Ecological studies focus on collecting data on population health outcomes , such as disease or mortality rates, and environmental factors or exposures, such as air pollution, temperature, or socioeconomic status.

Example of an ecological study

An ecological study might be used when comparing smoking rates and lung cancer incidence across different countries.

Advantages of an ecological study include:

  • Provide insights into how social, economic, and environmental factors may impact health outcomes in real-world settings , which can inform public health policies and interventions
  • Cost-effective and efficient, often using existing data or readily available data, such as data from national or regional databases

Disadvantages of an ecological study include:

  • Ecological fallacy occurs when conclusions about individual-level associations are drawn from population-level differences
  • Ecological studies rely on population-level (i.e. aggregate) rather than individual-level data; they cannot establish causal relationships between exposures and outcomes, as the studies do not account for differences or confounders at the individual level

Randomised controlled trial

A randomised controlled trial (RCT) is an important study design commonly used in medical research to determine the effectiveness of a treatment or intervention . It is considered the gold standard in research design because it allows researchers to draw cause-and-effect conclusions about the effects of an intervention.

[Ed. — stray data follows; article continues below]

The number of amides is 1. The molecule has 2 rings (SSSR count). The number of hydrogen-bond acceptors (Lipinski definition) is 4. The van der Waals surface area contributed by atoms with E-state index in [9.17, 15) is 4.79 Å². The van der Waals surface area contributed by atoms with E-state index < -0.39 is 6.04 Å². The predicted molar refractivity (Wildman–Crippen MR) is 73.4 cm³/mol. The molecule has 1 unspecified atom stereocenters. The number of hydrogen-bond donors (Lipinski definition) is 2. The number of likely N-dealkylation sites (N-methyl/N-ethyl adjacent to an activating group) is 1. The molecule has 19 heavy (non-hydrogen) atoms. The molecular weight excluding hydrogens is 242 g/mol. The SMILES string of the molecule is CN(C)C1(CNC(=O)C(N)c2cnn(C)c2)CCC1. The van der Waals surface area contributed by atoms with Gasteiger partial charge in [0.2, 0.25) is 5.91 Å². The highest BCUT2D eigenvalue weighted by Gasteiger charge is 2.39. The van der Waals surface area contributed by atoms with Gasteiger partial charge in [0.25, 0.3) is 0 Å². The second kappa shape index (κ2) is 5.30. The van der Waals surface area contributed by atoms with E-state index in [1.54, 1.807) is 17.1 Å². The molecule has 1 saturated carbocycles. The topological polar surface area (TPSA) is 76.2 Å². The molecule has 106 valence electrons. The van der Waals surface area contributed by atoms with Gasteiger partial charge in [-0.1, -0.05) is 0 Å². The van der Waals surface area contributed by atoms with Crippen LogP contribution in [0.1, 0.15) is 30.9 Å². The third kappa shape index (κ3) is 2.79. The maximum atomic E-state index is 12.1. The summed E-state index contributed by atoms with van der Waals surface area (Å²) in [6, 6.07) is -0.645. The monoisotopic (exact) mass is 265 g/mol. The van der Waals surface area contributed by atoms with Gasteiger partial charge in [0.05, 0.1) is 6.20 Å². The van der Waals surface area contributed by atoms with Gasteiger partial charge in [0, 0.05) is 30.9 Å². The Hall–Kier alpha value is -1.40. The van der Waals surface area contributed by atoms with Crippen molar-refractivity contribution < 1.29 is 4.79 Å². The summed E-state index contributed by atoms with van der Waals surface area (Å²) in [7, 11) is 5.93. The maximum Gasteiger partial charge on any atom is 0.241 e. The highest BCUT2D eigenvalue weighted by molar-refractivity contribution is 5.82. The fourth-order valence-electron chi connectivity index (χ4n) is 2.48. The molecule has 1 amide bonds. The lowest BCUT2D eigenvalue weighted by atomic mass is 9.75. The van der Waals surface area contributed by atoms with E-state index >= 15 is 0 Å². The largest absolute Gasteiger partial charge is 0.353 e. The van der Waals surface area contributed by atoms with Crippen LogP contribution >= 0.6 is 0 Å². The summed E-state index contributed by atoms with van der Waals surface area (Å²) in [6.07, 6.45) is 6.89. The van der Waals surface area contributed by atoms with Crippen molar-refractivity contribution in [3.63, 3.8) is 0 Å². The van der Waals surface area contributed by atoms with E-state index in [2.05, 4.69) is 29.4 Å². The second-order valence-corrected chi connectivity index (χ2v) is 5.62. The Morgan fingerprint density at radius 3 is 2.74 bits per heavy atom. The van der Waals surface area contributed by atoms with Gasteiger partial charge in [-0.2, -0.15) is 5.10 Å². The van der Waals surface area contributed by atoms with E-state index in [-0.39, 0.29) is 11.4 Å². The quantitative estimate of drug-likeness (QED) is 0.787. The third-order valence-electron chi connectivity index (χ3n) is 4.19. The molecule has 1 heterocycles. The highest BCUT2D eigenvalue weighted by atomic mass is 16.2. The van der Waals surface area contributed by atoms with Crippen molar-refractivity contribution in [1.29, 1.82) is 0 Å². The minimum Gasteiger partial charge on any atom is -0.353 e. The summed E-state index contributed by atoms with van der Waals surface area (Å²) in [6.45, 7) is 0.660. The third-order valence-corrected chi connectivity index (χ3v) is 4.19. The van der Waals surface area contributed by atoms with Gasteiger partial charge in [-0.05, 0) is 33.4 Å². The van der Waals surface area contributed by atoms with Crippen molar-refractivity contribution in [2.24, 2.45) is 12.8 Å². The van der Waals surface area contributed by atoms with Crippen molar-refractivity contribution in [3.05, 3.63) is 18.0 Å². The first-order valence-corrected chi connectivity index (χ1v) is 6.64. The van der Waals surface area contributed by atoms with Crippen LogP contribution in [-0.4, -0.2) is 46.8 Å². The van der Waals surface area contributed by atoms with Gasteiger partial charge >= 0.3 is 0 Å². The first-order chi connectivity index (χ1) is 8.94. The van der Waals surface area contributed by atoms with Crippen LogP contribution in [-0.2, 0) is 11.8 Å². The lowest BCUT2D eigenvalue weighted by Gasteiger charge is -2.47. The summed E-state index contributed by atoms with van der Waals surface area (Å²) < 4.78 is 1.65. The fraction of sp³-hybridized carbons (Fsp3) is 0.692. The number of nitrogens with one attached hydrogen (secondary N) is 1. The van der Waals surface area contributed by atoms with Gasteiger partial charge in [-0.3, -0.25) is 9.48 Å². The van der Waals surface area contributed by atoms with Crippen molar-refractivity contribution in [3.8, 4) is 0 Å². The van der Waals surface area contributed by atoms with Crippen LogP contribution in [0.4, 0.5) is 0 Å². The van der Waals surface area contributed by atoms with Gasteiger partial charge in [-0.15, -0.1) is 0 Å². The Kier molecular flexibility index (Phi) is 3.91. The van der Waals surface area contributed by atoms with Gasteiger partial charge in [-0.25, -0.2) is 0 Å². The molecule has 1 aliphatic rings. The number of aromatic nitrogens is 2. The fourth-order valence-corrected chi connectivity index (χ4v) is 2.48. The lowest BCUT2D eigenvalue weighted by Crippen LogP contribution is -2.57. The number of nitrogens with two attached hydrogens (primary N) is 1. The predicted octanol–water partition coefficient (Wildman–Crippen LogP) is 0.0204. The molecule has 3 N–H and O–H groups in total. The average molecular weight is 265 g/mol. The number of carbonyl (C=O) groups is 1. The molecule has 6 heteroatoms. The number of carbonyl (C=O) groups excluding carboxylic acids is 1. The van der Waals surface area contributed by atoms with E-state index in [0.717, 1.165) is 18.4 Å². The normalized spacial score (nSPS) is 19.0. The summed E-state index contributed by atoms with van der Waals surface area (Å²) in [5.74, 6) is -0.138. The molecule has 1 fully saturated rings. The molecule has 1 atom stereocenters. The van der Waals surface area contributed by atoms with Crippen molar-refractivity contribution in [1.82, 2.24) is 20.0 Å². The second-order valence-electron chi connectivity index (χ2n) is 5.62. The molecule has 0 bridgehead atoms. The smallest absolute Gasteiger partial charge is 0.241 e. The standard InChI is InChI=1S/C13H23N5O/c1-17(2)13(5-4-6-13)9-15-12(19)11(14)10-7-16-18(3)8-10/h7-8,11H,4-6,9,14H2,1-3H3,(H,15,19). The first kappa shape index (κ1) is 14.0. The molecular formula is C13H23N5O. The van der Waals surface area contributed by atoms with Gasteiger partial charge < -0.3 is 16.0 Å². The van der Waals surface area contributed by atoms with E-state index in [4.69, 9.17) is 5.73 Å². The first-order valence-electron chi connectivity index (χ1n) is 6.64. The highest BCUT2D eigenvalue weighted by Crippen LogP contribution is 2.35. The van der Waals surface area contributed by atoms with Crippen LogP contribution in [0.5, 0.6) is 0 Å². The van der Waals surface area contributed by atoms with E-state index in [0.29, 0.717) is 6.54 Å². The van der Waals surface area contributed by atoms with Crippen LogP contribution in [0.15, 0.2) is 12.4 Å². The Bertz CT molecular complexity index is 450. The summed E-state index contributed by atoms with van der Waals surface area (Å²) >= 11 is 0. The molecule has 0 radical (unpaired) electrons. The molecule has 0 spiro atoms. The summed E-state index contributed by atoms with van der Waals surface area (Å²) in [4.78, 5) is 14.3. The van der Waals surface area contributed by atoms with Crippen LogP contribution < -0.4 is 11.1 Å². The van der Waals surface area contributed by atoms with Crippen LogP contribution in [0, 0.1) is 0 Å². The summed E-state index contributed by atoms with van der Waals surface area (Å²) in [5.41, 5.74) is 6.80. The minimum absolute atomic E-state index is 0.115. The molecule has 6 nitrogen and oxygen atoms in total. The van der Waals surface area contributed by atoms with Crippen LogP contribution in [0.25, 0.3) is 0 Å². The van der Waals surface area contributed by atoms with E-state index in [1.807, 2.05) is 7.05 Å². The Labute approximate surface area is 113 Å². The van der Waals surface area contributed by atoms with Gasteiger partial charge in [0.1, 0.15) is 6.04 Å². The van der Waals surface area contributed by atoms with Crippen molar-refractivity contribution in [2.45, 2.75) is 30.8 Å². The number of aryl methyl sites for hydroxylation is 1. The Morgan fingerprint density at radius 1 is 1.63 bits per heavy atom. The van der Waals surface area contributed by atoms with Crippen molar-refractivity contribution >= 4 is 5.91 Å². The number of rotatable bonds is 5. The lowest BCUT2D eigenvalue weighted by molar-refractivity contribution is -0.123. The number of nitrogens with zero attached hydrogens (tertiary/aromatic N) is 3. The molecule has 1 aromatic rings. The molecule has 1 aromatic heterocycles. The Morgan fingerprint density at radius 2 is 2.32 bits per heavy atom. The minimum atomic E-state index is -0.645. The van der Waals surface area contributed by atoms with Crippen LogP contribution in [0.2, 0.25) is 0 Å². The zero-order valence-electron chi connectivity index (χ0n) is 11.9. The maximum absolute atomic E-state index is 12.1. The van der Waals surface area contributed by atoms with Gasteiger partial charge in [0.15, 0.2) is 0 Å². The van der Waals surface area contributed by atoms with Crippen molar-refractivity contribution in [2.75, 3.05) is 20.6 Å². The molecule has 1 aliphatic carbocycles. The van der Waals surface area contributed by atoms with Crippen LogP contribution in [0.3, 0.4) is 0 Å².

In an RCT, participants are randomly assigned to two or more groups. One group receives the intervention being tested, such as a new drug or a specific medical procedure. In contrast, the other group is a control group and receives either no intervention or a placebo .

Randomisation ensures that each participant has an equal chance of being assigned to either group, thereby minimising selection bias . To reduce bias, an RCT often uses a technique called blinding , in which study participants, researchers, or analysts are kept unaware of participant assignment during the study. The participants are then followed over time, and outcome measures are collected and compared to determine if there is any statistical difference between the intervention and control groups.

Example of a randomised controlled trial

An RCT might be employed to evaluate the effectiveness of a new smoking cessation program in helping individuals quit smoking compared to the existing standard of care.

Advantages of an RCT include:

  • Considered the most reliable study design for establishing causal relationships between interventions and outcomes and determining the effectiveness of interventions
  • Randomisation of participants to intervention and control groups ensures that the groups are similar at the outset, reducing the risk of selection bias and enhancing internal validity
  • Using a control group allows researchers to compare with the group that received the intervention while controlling for confounding factors

Disadvantages of an RCT include:

  • Can raise ethical concerns ; for example, it may be considered unethical to withhold an intervention from a control group, especially if the intervention is known to be effective
  • Can be expensive and time-consuming to conduct, requiring resources for participant recruitment, randomisation, data collection, and analysis
  • Often have strict inclusion and exclusion criteria , which may limit the generalisability of the findings to broader populations
  • May not always be feasible or practical for certain research questions, especially in rare diseases or when studying long-term outcomes

Dr Chris Jefferies

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  • Rothman KJ, Greenland S, Lash T. Modern Epidemiology. 3 rd ed. Philadelphia: Lippincott Williams & Wilkins; 2008.

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example of a research study design

How to... Design a research study